slide1 n.
Skip this Video
Download Presentation
The Good, The Bad, and The Ugly The Global Financial Crisis

Loading in 2 Seconds...

play fullscreen
1 / 15

The Good, The Bad, and The Ugly The Global Financial Crisis - PowerPoint PPT Presentation

  • Uploaded on

The Good, The Bad, and The Ugly The Global Financial Crisis. The Good the Bad and the Ugly Those requiring a bail out , and those loaning money The Good Similarities: Low to no debt, exporting base, solid banks, prudent lending

I am the owner, or an agent authorized to act on behalf of the owner, of the copyrighted work described.
Download Presentation

PowerPoint Slideshow about 'The Good, The Bad, and The Ugly The Global Financial Crisis' - lamont

Download Now An Image/Link below is provided (as is) to download presentation

Download Policy: Content on the Website is provided to you AS IS for your information and personal use and may not be sold / licensed / shared on other websites without getting consent from its author.While downloading, if for some reason you are not able to download a presentation, the publisher may have deleted the file from their server.

- - - - - - - - - - - - - - - - - - - - - - - - - - E N D - - - - - - - - - - - - - - - - - - - - - - - - - -
Presentation Transcript

The Good, The Bad, and The Ugly

The Global Financial Crisis


The Good the Bad and the Ugly

  • Those requiring a bail out, and those loaning money
    • The Good
      • Similarities: Low to no debt, exporting base, solid banks, prudent lending
      • Examples include Canada, India, China, Australia, Germany, and Saudi Arabia to name the major ones.
    • The Bad
      • Those countries that have experienced a bailout
      • Require lender of the last resort (domestic and/or IMF). Insolvent, or too big to fail banks with toxic assets. Took on large risk, and most have had a housing bubble.
      • Examples U.S., Iceland (past)
    • The Ugly
      • Future or current bailouts
      • Those countries currently experiencing financial meltdown
      • E.g. Ireland poster example

(Possibly Portugal and Spain and more in the not so distant future. . . . )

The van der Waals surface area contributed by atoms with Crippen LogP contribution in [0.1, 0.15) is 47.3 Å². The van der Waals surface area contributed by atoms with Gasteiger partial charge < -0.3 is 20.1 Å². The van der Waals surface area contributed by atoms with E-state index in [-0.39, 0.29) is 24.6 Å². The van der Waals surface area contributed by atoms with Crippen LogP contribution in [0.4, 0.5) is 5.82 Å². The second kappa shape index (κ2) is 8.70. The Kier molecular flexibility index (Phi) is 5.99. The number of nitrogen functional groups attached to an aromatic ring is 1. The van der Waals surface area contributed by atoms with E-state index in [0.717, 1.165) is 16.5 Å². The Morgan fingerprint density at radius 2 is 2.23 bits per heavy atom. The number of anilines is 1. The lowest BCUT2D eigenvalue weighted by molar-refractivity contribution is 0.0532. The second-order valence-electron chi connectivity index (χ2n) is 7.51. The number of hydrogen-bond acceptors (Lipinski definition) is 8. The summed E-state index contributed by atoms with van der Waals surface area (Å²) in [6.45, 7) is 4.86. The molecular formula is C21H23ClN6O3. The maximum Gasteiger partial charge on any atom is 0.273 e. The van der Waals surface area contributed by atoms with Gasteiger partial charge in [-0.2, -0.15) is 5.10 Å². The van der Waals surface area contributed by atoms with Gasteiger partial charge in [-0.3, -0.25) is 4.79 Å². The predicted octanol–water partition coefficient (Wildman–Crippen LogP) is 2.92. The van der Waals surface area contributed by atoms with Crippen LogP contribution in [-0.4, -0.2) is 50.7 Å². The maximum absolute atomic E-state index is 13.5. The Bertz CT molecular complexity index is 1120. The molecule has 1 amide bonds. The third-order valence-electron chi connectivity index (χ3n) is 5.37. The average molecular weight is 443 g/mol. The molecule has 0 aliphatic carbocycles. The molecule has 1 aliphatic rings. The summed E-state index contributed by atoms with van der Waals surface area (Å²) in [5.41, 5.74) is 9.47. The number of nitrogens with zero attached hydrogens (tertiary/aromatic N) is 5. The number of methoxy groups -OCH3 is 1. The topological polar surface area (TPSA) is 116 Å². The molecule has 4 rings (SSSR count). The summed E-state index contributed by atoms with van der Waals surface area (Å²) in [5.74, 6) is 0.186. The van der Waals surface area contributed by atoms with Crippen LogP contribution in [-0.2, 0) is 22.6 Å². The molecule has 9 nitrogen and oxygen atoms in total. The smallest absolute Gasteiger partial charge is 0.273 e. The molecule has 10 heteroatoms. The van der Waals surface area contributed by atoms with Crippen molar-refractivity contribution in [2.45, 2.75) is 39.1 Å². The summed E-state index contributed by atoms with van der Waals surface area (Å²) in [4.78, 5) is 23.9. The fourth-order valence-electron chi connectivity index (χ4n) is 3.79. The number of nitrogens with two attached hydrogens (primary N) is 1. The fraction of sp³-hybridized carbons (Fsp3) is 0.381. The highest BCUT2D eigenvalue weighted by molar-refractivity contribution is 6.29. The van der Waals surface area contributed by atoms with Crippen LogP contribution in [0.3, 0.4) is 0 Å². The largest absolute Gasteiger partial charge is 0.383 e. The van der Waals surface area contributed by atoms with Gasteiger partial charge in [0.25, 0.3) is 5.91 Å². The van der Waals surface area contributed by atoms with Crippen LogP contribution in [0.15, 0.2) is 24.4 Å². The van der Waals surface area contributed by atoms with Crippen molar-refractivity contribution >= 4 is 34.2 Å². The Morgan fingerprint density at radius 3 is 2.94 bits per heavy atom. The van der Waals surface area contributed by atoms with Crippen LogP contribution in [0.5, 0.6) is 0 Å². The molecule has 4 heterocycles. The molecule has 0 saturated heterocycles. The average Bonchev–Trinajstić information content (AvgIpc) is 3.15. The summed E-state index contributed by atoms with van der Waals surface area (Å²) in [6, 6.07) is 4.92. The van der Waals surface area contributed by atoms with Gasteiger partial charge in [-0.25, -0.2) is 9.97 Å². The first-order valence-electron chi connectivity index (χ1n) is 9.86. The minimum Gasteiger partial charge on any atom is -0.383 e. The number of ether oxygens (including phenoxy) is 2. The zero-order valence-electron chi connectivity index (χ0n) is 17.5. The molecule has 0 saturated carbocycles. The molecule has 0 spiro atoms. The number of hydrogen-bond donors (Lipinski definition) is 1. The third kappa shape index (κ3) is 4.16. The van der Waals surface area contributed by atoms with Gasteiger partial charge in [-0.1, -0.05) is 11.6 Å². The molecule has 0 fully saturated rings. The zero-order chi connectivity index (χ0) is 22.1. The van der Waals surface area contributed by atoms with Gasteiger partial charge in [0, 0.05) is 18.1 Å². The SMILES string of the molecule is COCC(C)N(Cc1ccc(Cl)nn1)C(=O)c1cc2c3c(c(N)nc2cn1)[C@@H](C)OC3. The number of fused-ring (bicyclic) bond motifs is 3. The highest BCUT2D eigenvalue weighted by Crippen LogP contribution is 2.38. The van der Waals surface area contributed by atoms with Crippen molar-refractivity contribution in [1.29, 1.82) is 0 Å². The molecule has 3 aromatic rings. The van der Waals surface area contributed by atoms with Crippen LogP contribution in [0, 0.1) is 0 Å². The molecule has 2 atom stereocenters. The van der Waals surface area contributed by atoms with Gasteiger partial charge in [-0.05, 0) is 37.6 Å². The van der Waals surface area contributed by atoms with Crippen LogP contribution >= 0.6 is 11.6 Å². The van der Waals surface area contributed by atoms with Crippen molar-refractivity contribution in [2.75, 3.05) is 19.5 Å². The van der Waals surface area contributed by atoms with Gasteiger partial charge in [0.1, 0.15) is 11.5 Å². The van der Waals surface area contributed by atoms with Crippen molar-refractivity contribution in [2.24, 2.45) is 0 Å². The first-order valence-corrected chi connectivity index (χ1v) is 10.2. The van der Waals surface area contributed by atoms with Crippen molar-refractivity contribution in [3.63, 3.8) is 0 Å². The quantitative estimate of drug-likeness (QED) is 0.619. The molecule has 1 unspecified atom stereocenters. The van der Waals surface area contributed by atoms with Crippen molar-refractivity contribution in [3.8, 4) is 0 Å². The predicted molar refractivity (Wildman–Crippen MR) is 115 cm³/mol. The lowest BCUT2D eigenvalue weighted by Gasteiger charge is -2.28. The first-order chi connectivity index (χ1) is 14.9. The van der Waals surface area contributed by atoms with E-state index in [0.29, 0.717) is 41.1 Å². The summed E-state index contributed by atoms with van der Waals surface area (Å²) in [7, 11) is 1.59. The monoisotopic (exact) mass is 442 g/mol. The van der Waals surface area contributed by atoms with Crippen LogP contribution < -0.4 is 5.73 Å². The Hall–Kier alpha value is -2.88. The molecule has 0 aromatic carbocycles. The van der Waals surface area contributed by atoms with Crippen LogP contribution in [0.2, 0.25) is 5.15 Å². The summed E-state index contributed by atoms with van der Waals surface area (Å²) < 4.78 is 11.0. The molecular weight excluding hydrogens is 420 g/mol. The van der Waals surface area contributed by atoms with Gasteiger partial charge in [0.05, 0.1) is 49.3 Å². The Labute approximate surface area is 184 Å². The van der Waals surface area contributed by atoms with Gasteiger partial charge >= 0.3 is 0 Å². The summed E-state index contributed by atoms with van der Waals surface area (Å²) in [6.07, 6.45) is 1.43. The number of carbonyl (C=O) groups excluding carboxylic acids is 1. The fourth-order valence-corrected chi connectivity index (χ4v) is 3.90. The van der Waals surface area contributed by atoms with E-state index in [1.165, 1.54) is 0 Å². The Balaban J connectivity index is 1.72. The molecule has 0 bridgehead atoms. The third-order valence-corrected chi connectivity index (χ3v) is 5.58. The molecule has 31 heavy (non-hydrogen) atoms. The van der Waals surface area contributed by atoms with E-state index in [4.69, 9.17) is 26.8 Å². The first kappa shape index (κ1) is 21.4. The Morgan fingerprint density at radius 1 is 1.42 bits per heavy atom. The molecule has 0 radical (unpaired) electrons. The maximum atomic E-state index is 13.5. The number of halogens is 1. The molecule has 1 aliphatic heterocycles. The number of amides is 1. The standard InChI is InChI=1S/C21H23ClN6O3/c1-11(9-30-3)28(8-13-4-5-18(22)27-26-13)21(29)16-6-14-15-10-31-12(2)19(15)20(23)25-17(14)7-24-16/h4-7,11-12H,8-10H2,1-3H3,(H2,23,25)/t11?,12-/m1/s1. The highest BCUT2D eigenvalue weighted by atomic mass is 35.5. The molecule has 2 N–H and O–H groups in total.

the bad iceland
The BadIceland
  • First Country to collapse in the GFC, October 2008
  • In 2004 the economy moved to a transaction based economy onthree large banks that expanded across Europe and the U.K.
  • The housing market boomed, as debt could be sold through U.S. CDOs with a high rating, AAA.
  • Icelandic Banksoffered higher returns to European depositors and lenders. Insurance deposits existed, but were inadequate to cover liabilities.
  • Banks grew to over $ 140 billion
  • Deficit from foreign investment was negative 125 percent GDP!
  • Bubble burst, October 2008, markets lost trust in Icelandic banks: Lending stopped and deposits withdrew. Bank run hits Iceland, spreads across the U.K.
  • All three large banks failed. Banks were too large for government to insure.
  • November 19, 2008, a $6 billion economic stabilization program supported supported by the IMF and individual countries.
  • Iceland today: IMF said the NOV 14, 2010, relief should be given to the homeowners in order to prevent more foreclosures, but economy is stable.
the good china
The GoodChina
  • China avoids GFC
    • Prudent lending
    • Large inflow of capital investments
    • projected growth of 9%
  • Before the crisis China maintained a high savings rate, leading to a surplus which was used to buy U.S. Government securities, lending us $900 billion to date.
  • China’s domestic demand increased filling void created by U.S. recession.